Collection Description

Brief Culture Description

Culture Name

Amish

Culture Description

The Old Order Amish Mennonites are a people of Swiss-German background who migrated to the United States during two main periods from 1727-1790 and 1815-1865. The earlier migrants settled in Pennsylvania, while the later settled in Ohio, New York, Indiana, and Illinois. The Amish are characterized by the maintenance of a voluntary and disciplined community, separation from the “outside” world, adult rather than infant baptism, and emphasis on simple living.

Note

Select the Culture Summary link above for a longer description of the culture.

Region

North America --Regional and Ethnic Cultures

Countries

United States

OWC Code

NM06

Collection Information

Number of Documents

25

Note: Select the Collection Documents tab above to browse documents.

Number of Pages

3162

Collection Overview

Documents referred to in this section are included in the eHRAF collection and are referenced by author, date of publication, and eHRAF document number.

The NM06 Amish collection consists of 24 documents, all in English, focusing primarily on the Old Order Amish Mennonite settlements in Pennsylvania, Ohio, and Indiana

from the early eighteenth century to approximately 2002. To a certain extent each of the documents noted above is ethnographic in scope. Virtually all of these consider the Amish way of life in light of their religious ideals, and most contain a discussion of Old World history and some description of the origins of various settlements in the New World. Hostetler (1980, no. 1) provides basic, comprehensive coverage of Amish life. This ethnography, first published in the 1960s and rewritten twenty years later, is an overview of the origins, values and continuity of social relations in the communities where the Amish reside. Although the author does not aim for a specific regional approach, he concentrates on the three largest settlements in Pennsylvania, Ohio, and Indiana, respectively, providing data on socialization, schooling, family patterns, as well as demographic and occupational trends. Perhaps the most exhaustive study of a specified Old Order Amish community with be found in Huntington (1964, no. 15). In this work, the author discusses interactions between various Old Order Amish and other Mennonite church districts in central Ohio and interrelations with the non-Amish. She considers the integration of multiple aspects of Amish life: the maintenance of social boundaries, the retention of an orientation to the past as this pertains to the preservation of cultural continuity, the social and economic integration with nature and the strict maintenance of a supportive church community. Bachman (1961, no. 4) is another basic text on traditions and practices that occur throughout the life cycle of the Amish in Lancaster, Pennsylvania. The Amish struggle with modernity and culture change (or lack thereof) is a major topic in many of the documents in this collection. This theme is particularly noted in the Kraybill studies (Kraybill 1994, nos. 20-24), Huntington (1994, no. 25), Umble (1994, no. 26), Luthy (1994, no. 27), and Olshan (1994, nos. 31, 32, and 34). Hostetler &Huntington (1971, no. 3), Schwieder & Schwieder (1975, no. 2), and Huntington (1994, no. 25), all deal primarily with educational themes and issues, especially the rejection of secondary school education by the Amish. The economy, in terms of the development of cottage industries and small businesses, are topics described in Olshan (l994, no. 28), for New York State, and in more general terms in Kraybill &Nolt (1994, no. 29). Population growth and fertility patterns are discussed in Greksa (2002, no. 36), while Campanella, Korbin, &Acheson (1993, no. 37) deal with health care issues in reference to pregnancy and childbirth.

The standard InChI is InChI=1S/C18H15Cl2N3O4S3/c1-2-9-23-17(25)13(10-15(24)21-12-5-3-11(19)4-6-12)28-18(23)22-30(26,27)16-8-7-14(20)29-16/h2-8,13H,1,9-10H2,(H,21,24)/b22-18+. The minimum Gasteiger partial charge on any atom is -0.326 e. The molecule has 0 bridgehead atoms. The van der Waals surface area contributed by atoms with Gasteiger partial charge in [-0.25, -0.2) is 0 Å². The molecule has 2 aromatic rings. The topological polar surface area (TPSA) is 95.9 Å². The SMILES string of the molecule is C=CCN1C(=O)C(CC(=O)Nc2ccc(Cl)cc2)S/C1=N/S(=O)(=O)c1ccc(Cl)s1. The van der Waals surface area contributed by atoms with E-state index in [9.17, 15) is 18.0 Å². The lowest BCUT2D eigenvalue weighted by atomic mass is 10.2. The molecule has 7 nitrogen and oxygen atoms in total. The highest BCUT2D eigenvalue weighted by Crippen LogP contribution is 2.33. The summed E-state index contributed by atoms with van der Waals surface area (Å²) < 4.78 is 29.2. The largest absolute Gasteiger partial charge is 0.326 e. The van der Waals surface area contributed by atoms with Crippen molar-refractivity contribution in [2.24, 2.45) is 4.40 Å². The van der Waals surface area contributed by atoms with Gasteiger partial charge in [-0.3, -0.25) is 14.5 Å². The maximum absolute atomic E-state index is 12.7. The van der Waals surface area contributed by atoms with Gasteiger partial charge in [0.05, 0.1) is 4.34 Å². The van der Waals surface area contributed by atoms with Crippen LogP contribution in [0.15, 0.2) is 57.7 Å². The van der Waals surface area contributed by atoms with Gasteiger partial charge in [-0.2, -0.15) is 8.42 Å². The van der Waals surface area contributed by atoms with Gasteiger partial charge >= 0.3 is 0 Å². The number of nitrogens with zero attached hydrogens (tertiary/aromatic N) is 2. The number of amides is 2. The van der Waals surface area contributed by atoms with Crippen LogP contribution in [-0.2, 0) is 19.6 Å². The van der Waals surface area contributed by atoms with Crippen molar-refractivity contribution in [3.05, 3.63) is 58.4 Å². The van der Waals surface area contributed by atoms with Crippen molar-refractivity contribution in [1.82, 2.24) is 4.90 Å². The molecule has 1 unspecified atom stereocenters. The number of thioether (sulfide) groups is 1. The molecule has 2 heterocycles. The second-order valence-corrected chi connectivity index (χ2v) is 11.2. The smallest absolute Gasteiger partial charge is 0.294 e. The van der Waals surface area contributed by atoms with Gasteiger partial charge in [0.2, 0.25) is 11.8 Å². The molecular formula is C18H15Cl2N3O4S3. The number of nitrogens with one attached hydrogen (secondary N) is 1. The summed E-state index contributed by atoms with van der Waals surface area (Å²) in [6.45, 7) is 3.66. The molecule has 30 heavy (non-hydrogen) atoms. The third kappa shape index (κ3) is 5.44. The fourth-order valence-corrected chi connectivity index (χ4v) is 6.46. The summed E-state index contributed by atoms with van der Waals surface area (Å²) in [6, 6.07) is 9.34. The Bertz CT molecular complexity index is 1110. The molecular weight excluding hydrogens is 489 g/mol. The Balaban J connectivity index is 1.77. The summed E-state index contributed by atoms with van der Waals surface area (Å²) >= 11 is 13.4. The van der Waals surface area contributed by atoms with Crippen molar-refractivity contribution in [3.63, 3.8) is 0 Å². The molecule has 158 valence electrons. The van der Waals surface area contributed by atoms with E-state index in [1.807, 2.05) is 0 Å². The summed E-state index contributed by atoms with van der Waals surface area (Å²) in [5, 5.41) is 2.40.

For more detailed information on the content of the individual works in this collection, see the abstracts preceding each document.

Overview by

John Beierle

Collection Indexing Notes

John Beierle

Affiliation - a group of church districts that have a common discipline and that commune together; as an exclusive ceremonial group - use "RELIGIOUS DENOMINATIONS (795)" with "CONGREGATIONS (794)"

Amish and Mennonite sects - use "RELIGIOUS DENOMINATIONS (795)"

Armen Diener -deacons - use "CONGREGATIONS (794)"

Bundling (bed courtship) - use "ADOLESCENT ACTIVITIES (883)" and/or

"ARRANGING A MARRIAGE (584)"

Church districts - see Gemeinde

Diener zum Buch- preachers - use "CONGREGATIONS (794)"

Excommunication - use "RELIGIOUS OFFENSES (688)" and/or "RELIGIOUS DENOMINATIONS (795)"

Frolics - mutual aid given by men to one another generally in agricultural tasks - use "MUTUAL AID (476)"

Gemeinde -church district or community; the basic social unit of the Amish

Meidung- "shunning"; the social avoidance of ex-communicated members - use "RELIGIOUS OFFENSES (688)"

Old Order Amish Steering Committee - use ADMINISTRATIVE AGENCIES (647)"

Ordnung - use "GENERAL CHARACTER OF RELIGION (771)"

Predestination - use "LUCK AND CHANCE (777)"

Silent discourse - use "GENERAL CHARACTER OF RELIGION (771)" with "SOCIAL RELATIONSHIPS AND GROUPS (571)" and/or "CONVERSATION (521)" and/or "ETHOS (181)"

Volle Diener - bishops - use "PRIESTHOOD (793)"

This culture summary is based on the article "Amish" by John A. Hostetler in the Encyclopedia of World Cultures, Vol. 1, North America. 1991. Timothy O'Leary and David Levinson, eds. Boston, Mass.: G. K. Hall &Co. The synopsis and indexing notes were written by John Beierle in May 2007.

Indexing Notes by

John Beierle

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